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Marcello Lippi : Man or myth?

Coach to European Cup champions Juventus, winners of the 1995/96 Italian League and Cup double, Marcello Lippi is at the top of the tree. But, as Dave Taylor reports, he's had his share of defeat.

The last time Marcello Lippi was given his cards was back in '91/92, just after he had taken Atalanta to within one point of a European place.

In his short Coaching career, he has had 10 clubs in 11 years and been sacked by three of them.

Unfazed and unbowed by his departure from Atalanta, he moved to Napoli where, against all odds, he proceeded to catapult the cash-strapped club in Europe.

Since then, the silver-haired, cigar-smoking genius hasn't looked back. In 1994 he was headhunted by Juventus, and in his first season not only lead them to their first title since the glory days of Michel Platini, but also to the Italian Cup.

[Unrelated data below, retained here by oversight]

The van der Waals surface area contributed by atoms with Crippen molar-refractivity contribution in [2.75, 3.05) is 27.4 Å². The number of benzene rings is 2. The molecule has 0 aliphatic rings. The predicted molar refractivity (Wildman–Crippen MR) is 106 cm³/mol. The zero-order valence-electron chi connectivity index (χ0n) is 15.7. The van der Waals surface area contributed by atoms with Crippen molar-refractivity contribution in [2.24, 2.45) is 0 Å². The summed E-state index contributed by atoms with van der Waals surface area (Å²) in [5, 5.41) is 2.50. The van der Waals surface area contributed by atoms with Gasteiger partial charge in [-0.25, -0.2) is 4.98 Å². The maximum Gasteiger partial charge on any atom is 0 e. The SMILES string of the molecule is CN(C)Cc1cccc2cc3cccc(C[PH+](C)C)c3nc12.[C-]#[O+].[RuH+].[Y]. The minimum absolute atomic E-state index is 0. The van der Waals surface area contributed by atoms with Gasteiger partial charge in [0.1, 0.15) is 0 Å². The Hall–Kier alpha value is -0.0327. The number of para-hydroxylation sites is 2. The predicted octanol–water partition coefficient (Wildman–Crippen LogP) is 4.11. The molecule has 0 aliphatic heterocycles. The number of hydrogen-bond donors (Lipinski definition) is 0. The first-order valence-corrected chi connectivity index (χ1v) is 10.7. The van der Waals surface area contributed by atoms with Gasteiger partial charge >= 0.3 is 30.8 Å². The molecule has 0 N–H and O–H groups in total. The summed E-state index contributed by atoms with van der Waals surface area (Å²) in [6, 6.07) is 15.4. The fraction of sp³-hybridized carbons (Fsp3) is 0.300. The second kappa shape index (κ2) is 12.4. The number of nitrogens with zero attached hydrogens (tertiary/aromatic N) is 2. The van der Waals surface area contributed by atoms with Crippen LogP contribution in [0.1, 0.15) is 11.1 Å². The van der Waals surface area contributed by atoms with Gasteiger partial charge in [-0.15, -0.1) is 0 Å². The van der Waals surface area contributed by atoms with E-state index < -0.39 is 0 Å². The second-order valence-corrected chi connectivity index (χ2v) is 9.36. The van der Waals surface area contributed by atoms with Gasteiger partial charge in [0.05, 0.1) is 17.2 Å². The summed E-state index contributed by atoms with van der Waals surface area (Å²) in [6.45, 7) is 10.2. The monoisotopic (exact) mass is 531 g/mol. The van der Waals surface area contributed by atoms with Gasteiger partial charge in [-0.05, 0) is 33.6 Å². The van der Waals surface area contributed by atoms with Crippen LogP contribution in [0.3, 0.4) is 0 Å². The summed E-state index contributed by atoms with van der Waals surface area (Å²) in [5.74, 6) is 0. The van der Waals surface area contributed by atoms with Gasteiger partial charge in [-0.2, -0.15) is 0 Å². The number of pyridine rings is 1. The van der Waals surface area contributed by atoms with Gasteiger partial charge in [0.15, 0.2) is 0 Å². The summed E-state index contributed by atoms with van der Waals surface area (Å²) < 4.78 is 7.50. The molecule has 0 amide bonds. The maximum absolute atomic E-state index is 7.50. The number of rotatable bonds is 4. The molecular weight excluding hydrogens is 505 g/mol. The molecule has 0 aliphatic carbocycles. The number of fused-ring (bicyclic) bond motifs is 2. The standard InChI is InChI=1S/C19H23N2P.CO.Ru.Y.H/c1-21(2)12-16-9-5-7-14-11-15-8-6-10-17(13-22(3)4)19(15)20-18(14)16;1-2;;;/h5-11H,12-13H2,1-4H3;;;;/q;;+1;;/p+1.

Lippi replaced world star Baggio with the unknown Del Piero. Not a bad idea afterall...

Amid the excitement, he sold Roberto Baggio - the world's best footballer - to the club's biggest rivals, replacing him with 19-year-old Alessandro Del Piero. The fairytale continued as Juve ended last season by beating Ajax to lift the European Cup.

So what's left to do? Quite a lot, according to the man himself.

"I want to stay with Juve as long as possible", he says. "I also want to regain the title and keep the European Cup this year."

Not much to ask, then.

Fundamental to any understanding of the cult that has built up around Lippi, is some knowledge of his past. Born in the Tuscan seaside resort of Viareggio, he played for his home-town club as a junior before joining Sampdoria at the age of 19 in 1964